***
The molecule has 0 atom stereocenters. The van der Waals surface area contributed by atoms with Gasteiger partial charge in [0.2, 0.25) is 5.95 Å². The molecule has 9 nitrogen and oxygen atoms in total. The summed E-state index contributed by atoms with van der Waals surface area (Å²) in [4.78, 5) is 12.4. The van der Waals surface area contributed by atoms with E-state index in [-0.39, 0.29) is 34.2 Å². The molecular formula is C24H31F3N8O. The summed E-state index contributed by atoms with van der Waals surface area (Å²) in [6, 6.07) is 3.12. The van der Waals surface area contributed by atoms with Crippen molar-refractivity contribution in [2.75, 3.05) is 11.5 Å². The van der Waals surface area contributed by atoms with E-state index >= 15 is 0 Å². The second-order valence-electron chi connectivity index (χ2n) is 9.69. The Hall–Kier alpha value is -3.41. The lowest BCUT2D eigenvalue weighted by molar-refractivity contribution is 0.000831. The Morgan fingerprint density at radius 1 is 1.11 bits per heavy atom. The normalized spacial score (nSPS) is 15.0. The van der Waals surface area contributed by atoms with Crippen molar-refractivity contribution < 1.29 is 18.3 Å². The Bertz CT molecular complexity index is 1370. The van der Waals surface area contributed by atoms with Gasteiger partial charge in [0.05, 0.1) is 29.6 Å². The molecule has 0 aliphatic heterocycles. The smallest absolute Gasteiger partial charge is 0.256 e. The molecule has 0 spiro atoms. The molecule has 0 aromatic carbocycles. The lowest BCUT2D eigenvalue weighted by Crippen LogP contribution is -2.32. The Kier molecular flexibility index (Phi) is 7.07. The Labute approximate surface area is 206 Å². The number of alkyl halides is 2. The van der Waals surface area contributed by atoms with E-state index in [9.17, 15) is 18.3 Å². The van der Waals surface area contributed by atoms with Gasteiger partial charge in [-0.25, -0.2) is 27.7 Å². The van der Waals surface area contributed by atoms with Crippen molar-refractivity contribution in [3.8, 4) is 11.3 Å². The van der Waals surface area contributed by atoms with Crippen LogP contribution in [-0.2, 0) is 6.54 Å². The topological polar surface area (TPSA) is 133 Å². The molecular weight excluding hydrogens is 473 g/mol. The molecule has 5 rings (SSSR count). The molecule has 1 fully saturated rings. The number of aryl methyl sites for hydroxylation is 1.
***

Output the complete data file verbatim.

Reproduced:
The molecule has 0 atom stereocenters. The van der Waals surface area contributed by atoms with Gasteiger partial charge in [0.2, 0.25) is 5.95 Å². The molecule has 9 nitrogen and oxygen atoms in total. The summed E-state index contributed by atoms with van der Waals surface area (Å²) in [4.78, 5) is 12.4. The van der Waals surface area contributed by atoms with E-state index in [-0.39, 0.29) is 34.2 Å². The molecular formula is C24H31F3N8O. The summed E-state index contributed by atoms with van der Waals surface area (Å²) in [6, 6.07) is 3.12. The van der Waals surface area contributed by atoms with Crippen molar-refractivity contribution in [2.75, 3.05) is 11.5 Å². The van der Waals surface area contributed by atoms with E-state index >= 15 is 0 Å². The second-order valence-electron chi connectivity index (χ2n) is 9.69. The Hall–Kier alpha value is -3.41. The lowest BCUT2D eigenvalue weighted by molar-refractivity contribution is 0.000831. The Morgan fingerprint density at radius 1 is 1.11 bits per heavy atom. The normalized spacial score (nSPS) is 15.0. The van der Waals surface area contributed by atoms with Crippen molar-refractivity contribution < 1.29 is 18.3 Å². The Bertz CT molecular complexity index is 1370. The van der Waals surface area contributed by atoms with Gasteiger partial charge in [0.05, 0.1) is 29.6 Å². The molecule has 0 aliphatic heterocycles. The smallest absolute Gasteiger partial charge is 0.256 e. The molecule has 0 spiro atoms. The molecule has 0 aromatic carbocycles. The lowest BCUT2D eigenvalue weighted by Crippen LogP contribution is -2.32. The Kier molecular flexibility index (Phi) is 7.07. The Labute approximate surface area is 206 Å². The number of alkyl halides is 2. The van der Waals surface area contributed by atoms with E-state index in [9.17, 15) is 18.3 Å². The van der Waals surface area contributed by atoms with Gasteiger partial charge in [-0.25, -0.2) is 27.7 Å². The van der Waals surface area contributed by atoms with Crippen molar-refractivity contribution in [3.8, 4) is 11.3 Å². The van der Waals surface area contributed by atoms with Crippen LogP contribution in [-0.2, 0) is 6.54 Å². The topological polar surface area (TPSA) is 133 Å². The molecular weight excluding hydrogens is 473 g/mol. The molecule has 5 rings (SSSR count). The molecule has 1 fully saturated rings. The number of aryl methyl sites for hydroxylation is 1.